What if a simple device costing less than $10 could save a new mother’s life? USAID is building on its decades-long partnership with PATH by investing in our effort to develop a cost-effective solution: a balloon tamponade that can stop postpartum bleeding within 5 to 15 minutes and can be used in peripheral health facilities.

With a new grant of approximately $100,000 from Development Innovation Ventures—USAID’s new venture capital–style fund—we will adapt this existing technology to make it affordable in developing countries. Our goal is to lower the price from as much as $312 per device to less than $10 by streamlining the design and manufacturing process.

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Maximizing the Impact of Public and Private Global Health Commitments

Amanda Makulec is a Monitoring and Evaluation Associate, John Snow Inc.

In a time of international economic uncertainty, it is more important than ever for donor agencies to ensure global health dollars are being spent wisely for maximum health impact.  Investing in maternal and reproductive health programs around the world has supported a one-third reduction in maternal mortality since 1990, and saved the lives of millions. Moving forward, donor agencies are committed to maintaining and continuing that success through new mechanisms for providing basic maternal, newborn, and child health services which leverage both public and private resources and through integrated programs to improve service delivery,  like USAID’s Maternal and Child Health Integrated Program (MCHIP).

One such coordinated effort is the Alliance for Reproductive, Maternal, and Newborn Health (the Alliance), which was born over a year ago to support progress towards MDGs four and five in ten priority countries, including Bangladesh, Ethiopia, India, Indonesia, Kenya, Nepal, Nigeria, Pakistan, Tanzania, and Uganda. Together, these countries account for around 68% of unmet need for family planning globally, 54% of maternal deaths, and 56% of all neonatal mortality. The Alliance’s public sector partners include USAID, the Australian Agency for International Development (AusAID), and the UK Department for International Development (DfID). The Bill and Melinda Gates Foundation contributes its private donor funds and expertise to the core group of partners.

While Alliances and Coalitions seem to spring up often in today’s globally-connected era, this partnership strategically focuses on fostering local country ownership of programs, emphasizing cost-effective spending of donor dollars through improved coordination across agencies, and ensuring it does not create parallel systems for working with countries, providing services, or monitoring and evaluation of its work, instead leveraging existing mechanisms.

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Saving Lives, Improving Health with Simple Act of Handwashing with Soap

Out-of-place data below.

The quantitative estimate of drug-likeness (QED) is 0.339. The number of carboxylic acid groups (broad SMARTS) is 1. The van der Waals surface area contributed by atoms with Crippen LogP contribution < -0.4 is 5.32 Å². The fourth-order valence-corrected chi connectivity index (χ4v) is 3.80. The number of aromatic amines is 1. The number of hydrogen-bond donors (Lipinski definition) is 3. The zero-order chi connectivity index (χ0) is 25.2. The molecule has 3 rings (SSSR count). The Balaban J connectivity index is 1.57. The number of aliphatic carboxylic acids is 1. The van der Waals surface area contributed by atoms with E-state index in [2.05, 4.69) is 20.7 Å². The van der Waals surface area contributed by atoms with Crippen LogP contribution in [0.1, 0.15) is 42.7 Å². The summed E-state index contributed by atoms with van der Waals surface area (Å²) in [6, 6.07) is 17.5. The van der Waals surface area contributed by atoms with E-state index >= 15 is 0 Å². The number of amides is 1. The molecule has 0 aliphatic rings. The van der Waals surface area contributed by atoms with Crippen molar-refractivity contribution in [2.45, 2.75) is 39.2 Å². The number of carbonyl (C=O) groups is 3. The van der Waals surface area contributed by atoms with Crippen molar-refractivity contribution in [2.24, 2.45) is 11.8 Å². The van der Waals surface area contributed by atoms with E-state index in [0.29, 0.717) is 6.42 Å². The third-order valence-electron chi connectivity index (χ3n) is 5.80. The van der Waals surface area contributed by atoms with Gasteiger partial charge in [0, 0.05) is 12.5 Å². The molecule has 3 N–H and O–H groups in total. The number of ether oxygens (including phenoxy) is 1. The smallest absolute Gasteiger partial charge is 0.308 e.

Studies show that washing hands with soap is one of the most effective and inexpensive ways to prevent diseases: it can cut deaths from diarrhea by almost half and from acute respiratory infections by a quarter. On Saturday, people across the globe celebrated the fourth annual Global Handwashing Day. Last year, over 200 million people and more than 70,000 schools participated in events and celebrations.

A child washing their hands in Senegal. Photo Credit: Ryan Cherlin/USAID

But handwashing with soap is not an event it is a behavior.  Keeping hands clean is one of the most important steps one can take to avoid getting sick and spreading germs to others. People all over the world wash their hands with water. But washing hands with water alone is significantly less effective than washing hands with soap in terms of removing germs.

Handwashing with soap works by interrupting the transmission of disease. Hands often act as vectors that carry disease-causing pathogens from person to person, either through direct contact or indirectly via surfaces. When not washed with soap, hands that have been in contact with human or animal feces, bodily fluids like nasal excretions, and contaminated foods or water can transport bacteria, viruses and parasites to unwitting hosts.

USAID works in partnership with host countries and to reduce diarrheal disease prevalence and improve child survival through sustainable improvements in three key hygiene behaviors: hand washing with soap, safe excrement disposal, and safe storage and treatment of drinking water at the household level. These health-focused interventions complement community and municipal water supply infrastructure programs by empowering households with the tools to protect their own health.

Creating lasting behavior change and ensuring handwashing with soap becomes a social norm are key components of hygiene and sanitation programs worldwide. 

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Reaching Most-at-Risk Populations with HIV Counseling and Testing in Brazil

Over the summer, I visited Brazil with representatives from USAID’s Caribbean Regional HIV Program.  The Caribbean team was interested in learning about USAID/Brazil’s innovative HIV counseling and testing program, Quero Fazer, which is implemented by the Associação Espaço de Prevenção e Atenção Humanizada (EPAH).

USAID/Brazil Mission Director, Lawrence Hardy, learns about the rapid test procedure from a Ministry of Health employee in Recife, Brazil. Photo Credit: USAID/Brazil

EPAH manages Quero Fazer, a project designed specifically to reach most-at-risk populations (MARPs)—primarily transgenders and men who have sex with men—with HIV prevention and counseling and testing services. We visited Quero Fazer’s mobile clinics in Recife, on the northeastern coast, and in Brasília, the capital. The mobile units provide services at night and in areas where the target populations gather.